Thousands Flock to Cairo for 'Sunday of the Martyrs'
Thousands of anti-government protesters have gathered again in central Cairo's Tahrir Square for a thirteenth straight day of protest, which they called 'Sunday of the martyrs'.
They have dubbed Sunday the day of the martyrs, following Friday's "Day of departure" and the "Day of anger" on January 28, which was marked by violent clashes with pro-Mubarak protesters.
Coptic Egyptians in Tahrir square are expected to conduct their Sunday mass alongside their Muslim counterparts who are planning to pray for the martyrs of the Egyptian revolt, the hundreds who died in the past twelve days.
Meanwhile, Egypt's government and opposition have agreed to set up a committee to study constitutional reform, state TV says, after days of protests calling for President Hosni Mubarak to quit.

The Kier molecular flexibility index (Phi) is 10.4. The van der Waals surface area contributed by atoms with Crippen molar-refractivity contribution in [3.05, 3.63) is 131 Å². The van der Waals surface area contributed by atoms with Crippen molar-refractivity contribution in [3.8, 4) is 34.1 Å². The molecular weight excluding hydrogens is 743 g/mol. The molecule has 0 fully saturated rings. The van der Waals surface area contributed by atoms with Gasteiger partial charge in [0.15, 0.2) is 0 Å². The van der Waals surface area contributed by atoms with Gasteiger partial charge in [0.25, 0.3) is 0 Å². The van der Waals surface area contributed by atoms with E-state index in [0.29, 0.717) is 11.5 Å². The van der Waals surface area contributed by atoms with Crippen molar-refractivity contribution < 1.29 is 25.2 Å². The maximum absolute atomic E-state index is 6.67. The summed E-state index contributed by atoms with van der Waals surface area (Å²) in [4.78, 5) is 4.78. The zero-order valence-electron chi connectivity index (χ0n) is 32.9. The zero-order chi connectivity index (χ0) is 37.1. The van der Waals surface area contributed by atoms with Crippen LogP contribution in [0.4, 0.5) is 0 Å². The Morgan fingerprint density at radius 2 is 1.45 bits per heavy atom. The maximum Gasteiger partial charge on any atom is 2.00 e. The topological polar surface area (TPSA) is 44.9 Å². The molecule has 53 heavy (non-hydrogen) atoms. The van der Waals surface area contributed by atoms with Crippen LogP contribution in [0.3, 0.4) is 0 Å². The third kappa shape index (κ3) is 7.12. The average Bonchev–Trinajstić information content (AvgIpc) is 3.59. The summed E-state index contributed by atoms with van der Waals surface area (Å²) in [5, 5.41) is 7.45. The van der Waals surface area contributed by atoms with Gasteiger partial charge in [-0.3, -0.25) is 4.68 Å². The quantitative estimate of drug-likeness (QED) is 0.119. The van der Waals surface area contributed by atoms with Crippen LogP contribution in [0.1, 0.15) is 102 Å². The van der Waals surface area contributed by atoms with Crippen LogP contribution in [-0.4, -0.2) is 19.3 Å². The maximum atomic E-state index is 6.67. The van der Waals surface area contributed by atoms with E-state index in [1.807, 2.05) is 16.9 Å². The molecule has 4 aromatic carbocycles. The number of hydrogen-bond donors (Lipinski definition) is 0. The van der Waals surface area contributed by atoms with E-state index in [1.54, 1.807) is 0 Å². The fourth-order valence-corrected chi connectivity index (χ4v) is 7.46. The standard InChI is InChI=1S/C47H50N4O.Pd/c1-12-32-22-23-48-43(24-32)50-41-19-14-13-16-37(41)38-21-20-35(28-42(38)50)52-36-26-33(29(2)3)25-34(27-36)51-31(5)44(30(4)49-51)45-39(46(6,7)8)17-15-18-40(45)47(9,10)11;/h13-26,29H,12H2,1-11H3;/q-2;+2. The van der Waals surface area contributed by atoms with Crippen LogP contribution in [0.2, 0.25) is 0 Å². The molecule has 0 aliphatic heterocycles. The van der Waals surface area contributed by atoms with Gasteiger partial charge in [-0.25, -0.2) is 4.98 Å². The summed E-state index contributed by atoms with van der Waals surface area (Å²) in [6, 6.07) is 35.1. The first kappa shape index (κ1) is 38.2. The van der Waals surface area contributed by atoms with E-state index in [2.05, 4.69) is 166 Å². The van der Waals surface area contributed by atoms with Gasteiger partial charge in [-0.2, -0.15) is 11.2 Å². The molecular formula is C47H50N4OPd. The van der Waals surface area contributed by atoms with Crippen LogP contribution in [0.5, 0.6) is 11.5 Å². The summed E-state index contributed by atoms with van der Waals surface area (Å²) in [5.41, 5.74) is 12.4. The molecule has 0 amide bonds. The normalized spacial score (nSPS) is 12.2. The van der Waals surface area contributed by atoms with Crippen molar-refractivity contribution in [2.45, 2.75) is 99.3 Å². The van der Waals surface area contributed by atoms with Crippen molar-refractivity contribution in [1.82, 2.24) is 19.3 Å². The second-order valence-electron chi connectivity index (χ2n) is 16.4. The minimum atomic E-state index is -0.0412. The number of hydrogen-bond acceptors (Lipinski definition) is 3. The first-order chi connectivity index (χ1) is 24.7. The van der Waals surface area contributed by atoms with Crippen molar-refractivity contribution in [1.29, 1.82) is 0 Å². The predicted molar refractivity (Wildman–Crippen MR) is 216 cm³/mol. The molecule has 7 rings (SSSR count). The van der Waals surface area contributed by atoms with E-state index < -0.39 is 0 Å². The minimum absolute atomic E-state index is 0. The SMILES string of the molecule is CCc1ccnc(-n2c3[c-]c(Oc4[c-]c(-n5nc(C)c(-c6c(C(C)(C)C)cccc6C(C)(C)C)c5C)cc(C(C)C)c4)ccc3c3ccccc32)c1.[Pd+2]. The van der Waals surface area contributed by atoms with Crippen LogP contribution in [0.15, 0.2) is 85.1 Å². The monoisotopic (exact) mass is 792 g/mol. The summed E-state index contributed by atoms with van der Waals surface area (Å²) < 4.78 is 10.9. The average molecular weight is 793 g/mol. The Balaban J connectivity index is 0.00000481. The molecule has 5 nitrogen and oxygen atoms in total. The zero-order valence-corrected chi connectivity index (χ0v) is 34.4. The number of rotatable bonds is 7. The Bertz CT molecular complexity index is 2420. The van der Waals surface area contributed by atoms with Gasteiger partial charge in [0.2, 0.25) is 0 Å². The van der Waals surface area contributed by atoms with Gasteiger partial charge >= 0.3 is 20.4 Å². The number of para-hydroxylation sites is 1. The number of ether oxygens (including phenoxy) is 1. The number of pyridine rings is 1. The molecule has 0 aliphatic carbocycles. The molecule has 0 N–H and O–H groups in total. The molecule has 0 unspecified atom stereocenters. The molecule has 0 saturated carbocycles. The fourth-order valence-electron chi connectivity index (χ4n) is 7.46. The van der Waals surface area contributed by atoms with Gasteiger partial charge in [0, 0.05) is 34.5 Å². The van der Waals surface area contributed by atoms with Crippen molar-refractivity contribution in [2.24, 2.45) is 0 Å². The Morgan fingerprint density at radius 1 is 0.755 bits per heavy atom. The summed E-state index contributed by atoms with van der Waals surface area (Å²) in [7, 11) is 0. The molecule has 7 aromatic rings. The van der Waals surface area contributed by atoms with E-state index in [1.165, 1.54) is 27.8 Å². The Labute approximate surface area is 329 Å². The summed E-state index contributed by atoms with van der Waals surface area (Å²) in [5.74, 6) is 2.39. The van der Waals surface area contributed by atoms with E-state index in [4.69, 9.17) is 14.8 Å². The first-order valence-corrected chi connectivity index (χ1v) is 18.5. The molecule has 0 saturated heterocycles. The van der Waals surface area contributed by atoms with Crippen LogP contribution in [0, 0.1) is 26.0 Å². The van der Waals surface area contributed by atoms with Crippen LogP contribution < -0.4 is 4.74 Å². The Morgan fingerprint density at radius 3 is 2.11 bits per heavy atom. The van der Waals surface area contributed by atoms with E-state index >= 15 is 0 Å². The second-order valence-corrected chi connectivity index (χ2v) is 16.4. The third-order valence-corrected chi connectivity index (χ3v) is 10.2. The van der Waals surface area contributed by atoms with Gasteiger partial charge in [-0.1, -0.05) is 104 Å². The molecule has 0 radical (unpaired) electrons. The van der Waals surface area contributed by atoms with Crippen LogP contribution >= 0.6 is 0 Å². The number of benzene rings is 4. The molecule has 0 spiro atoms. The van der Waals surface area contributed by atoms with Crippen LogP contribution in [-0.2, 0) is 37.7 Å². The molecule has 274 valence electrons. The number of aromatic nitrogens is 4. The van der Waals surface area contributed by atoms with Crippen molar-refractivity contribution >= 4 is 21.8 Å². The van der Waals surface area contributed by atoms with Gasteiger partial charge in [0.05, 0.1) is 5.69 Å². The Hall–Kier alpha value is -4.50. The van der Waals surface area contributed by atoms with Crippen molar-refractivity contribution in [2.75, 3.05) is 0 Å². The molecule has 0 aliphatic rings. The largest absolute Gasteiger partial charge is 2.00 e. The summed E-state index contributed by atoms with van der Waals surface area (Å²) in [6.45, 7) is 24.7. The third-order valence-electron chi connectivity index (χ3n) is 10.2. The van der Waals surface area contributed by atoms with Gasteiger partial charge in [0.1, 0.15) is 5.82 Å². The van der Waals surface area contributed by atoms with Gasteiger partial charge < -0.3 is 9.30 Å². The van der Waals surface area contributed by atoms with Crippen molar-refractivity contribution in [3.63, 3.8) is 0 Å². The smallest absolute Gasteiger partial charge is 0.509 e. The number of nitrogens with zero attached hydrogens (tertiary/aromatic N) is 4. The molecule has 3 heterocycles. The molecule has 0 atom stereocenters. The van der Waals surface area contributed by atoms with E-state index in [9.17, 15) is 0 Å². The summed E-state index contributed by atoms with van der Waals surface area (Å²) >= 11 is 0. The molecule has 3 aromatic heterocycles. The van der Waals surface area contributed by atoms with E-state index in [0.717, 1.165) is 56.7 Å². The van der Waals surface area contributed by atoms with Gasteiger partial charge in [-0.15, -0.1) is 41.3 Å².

The move followed talks between new Vice-President Omar Suleiman and key opposition members, including the banned Muslim Brotherhood.
It was the first time the government and the Brotherhood have held talks.
Opposition groups have not yet confirmed the reports. They want Mubarak to resign immediately. He says to do so would cause chaos and has said instead that he will not stand for re-election in September.
Many banks opened for the first time in a week on Sunday, with long queues of people forming to withdraw money.
The leadership of the ruling National Democratic Party (NDP) resigned en masse on Friday, apparently in response to the protests.
Two of Mubarak's allies, including his son Gamal, lost their posts while Hossam Badrawi was appointed secretary general.
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